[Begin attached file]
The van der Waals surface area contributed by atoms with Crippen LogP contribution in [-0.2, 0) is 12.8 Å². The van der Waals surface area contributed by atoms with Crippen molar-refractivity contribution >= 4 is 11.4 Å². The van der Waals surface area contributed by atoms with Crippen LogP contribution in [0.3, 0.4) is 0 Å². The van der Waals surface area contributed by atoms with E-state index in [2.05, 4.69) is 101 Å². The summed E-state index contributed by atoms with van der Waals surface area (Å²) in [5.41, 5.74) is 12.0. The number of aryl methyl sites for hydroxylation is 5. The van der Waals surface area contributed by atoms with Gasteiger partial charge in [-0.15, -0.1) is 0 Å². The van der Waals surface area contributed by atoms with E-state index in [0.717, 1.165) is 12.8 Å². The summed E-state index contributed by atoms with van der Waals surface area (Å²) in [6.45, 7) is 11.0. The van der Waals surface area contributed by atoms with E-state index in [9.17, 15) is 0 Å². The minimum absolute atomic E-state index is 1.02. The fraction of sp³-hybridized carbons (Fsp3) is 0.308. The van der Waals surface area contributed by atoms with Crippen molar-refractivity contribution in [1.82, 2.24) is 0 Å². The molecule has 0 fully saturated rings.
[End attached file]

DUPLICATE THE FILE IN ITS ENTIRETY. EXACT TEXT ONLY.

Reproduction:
The van der Waals surface area contributed by atoms with Crippen LogP contribution in [-0.2, 0) is 12.8 Å². The van der Waals surface area contributed by atoms with Crippen molar-refractivity contribution >= 4 is 11.4 Å². The van der Waals surface area contributed by atoms with Crippen LogP contribution in [0.3, 0.4) is 0 Å². The van der Waals surface area contributed by atoms with E-state index in [2.05, 4.69) is 101 Å². The summed E-state index contributed by atoms with van der Waals surface area (Å²) in [5.41, 5.74) is 12.0. The number of aryl methyl sites for hydroxylation is 5. The van der Waals surface area contributed by atoms with Gasteiger partial charge in [-0.15, -0.1) is 0 Å². The van der Waals surface area contributed by atoms with E-state index in [0.717, 1.165) is 12.8 Å². The summed E-state index contributed by atoms with van der Waals surface area (Å²) in [6.45, 7) is 11.0. The van der Waals surface area contributed by atoms with E-state index in [9.17, 15) is 0 Å². The minimum absolute atomic E-state index is 1.02. The fraction of sp³-hybridized carbons (Fsp3) is 0.308. The van der Waals surface area contributed by atoms with Crippen molar-refractivity contribution in [1.82, 2.24) is 0 Å². The molecule has 0 fully saturated rings.